When new students at NYU’s Stern MBA program start, they are asked to complete a career profile. It asks a number of questions about their personality and ambitions. It then spits out likely career directions. Most MBA programs probably have similar tools.
On the version NYU uses it asks if making a positive impact in the world is a priority (or something like that). Good question. The challenge is that the career coaching tool always spits out the same single recommendation if you say yes – work at a nonprofit.
This is a challenge on two fronts.
First, the other outputs are professions (e.g. marketing) not sectors (e.g. nonprofit). The reality is that there are marketing, finance and other professions within nonprofits. This output implies the choice is between a marketing career and the nonprofit sector.
Perhaps more importantly, this model implies that you can’t make a difference working in finance or marketing. The reality is that you can make the world a better place working in nearly any profession. There are jobs in marketing, finance, and other professions that improve the lives of others through critical products, access to capital, and other means.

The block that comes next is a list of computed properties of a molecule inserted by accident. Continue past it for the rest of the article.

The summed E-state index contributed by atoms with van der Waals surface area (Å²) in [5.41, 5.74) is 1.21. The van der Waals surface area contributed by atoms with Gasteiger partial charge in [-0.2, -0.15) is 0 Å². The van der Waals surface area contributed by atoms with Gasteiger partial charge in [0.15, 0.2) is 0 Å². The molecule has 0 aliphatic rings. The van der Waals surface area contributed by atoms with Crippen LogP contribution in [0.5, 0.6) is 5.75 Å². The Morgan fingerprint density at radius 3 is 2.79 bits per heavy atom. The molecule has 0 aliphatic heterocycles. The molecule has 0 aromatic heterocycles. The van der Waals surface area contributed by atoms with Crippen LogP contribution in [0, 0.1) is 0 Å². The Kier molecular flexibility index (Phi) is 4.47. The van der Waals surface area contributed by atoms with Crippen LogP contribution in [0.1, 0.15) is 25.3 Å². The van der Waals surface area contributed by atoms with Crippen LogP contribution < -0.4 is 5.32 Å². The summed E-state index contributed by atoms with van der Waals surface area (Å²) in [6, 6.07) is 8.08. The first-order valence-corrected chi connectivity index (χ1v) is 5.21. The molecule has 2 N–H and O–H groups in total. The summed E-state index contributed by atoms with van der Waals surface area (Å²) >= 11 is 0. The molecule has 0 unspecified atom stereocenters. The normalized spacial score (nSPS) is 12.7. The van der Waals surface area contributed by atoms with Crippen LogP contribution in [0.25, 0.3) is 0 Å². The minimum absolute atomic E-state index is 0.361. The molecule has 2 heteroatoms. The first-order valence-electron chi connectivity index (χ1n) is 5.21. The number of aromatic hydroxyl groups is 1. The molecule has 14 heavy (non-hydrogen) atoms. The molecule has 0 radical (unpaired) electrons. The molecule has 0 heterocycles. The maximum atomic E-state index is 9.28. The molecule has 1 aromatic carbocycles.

A new MBA student at NYU told me about this problem and said that we need to change these career coaching models to add the sophistication of the real workplace. Otherwise, people will continue to think that working in a nonprofit is the only way to make a difference. He is right.